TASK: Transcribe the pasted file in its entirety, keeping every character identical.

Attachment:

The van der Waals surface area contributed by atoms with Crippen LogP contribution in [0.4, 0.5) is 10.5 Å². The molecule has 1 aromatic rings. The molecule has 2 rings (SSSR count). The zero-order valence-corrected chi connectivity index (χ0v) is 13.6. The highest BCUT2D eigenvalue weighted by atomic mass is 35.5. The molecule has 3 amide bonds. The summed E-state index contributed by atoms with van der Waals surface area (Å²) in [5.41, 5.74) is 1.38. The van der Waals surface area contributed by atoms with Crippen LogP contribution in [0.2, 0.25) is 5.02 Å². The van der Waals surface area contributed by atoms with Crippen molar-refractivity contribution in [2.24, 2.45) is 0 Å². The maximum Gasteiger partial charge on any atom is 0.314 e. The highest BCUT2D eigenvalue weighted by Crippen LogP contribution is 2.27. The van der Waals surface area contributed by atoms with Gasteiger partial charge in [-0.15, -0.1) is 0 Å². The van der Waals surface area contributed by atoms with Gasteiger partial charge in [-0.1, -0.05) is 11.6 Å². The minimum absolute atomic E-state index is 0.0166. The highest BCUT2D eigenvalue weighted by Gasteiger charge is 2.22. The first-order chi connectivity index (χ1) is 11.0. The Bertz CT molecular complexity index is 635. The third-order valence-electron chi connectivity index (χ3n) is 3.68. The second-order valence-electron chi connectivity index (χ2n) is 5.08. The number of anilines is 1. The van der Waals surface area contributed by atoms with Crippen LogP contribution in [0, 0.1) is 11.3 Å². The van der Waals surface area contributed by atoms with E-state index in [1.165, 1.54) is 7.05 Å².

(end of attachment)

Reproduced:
The van der Waals surface area contributed by atoms with Crippen LogP contribution in [0.4, 0.5) is 10.5 Å². The molecule has 1 aromatic rings. The molecule has 2 rings (SSSR count). The zero-order valence-corrected chi connectivity index (χ0v) is 13.6. The highest BCUT2D eigenvalue weighted by atomic mass is 35.5. The molecule has 3 amide bonds. The summed E-state index contributed by atoms with van der Waals surface area (Å²) in [5.41, 5.74) is 1.38. The van der Waals surface area contributed by atoms with Crippen LogP contribution in [0.2, 0.25) is 5.02 Å². The van der Waals surface area contributed by atoms with Crippen molar-refractivity contribution in [2.24, 2.45) is 0 Å². The maximum Gasteiger partial charge on any atom is 0.314 e. The highest BCUT2D eigenvalue weighted by Crippen LogP contribution is 2.27. The van der Waals surface area contributed by atoms with Gasteiger partial charge in [-0.15, -0.1) is 0 Å². The van der Waals surface area contributed by atoms with Gasteiger partial charge in [-0.1, -0.05) is 11.6 Å². The minimum absolute atomic E-state index is 0.0166. The highest BCUT2D eigenvalue weighted by Gasteiger charge is 2.22. The first-order chi connectivity index (χ1) is 11.0. The Bertz CT molecular complexity index is 635. The third-order valence-electron chi connectivity index (χ3n) is 3.68. The second-order valence-electron chi connectivity index (χ2n) is 5.08. The number of anilines is 1. The van der Waals surface area contributed by atoms with Crippen LogP contribution in [0, 0.1) is 11.3 Å². The van der Waals surface area contributed by atoms with E-state index in [1.165, 1.54) is 7.05 Å².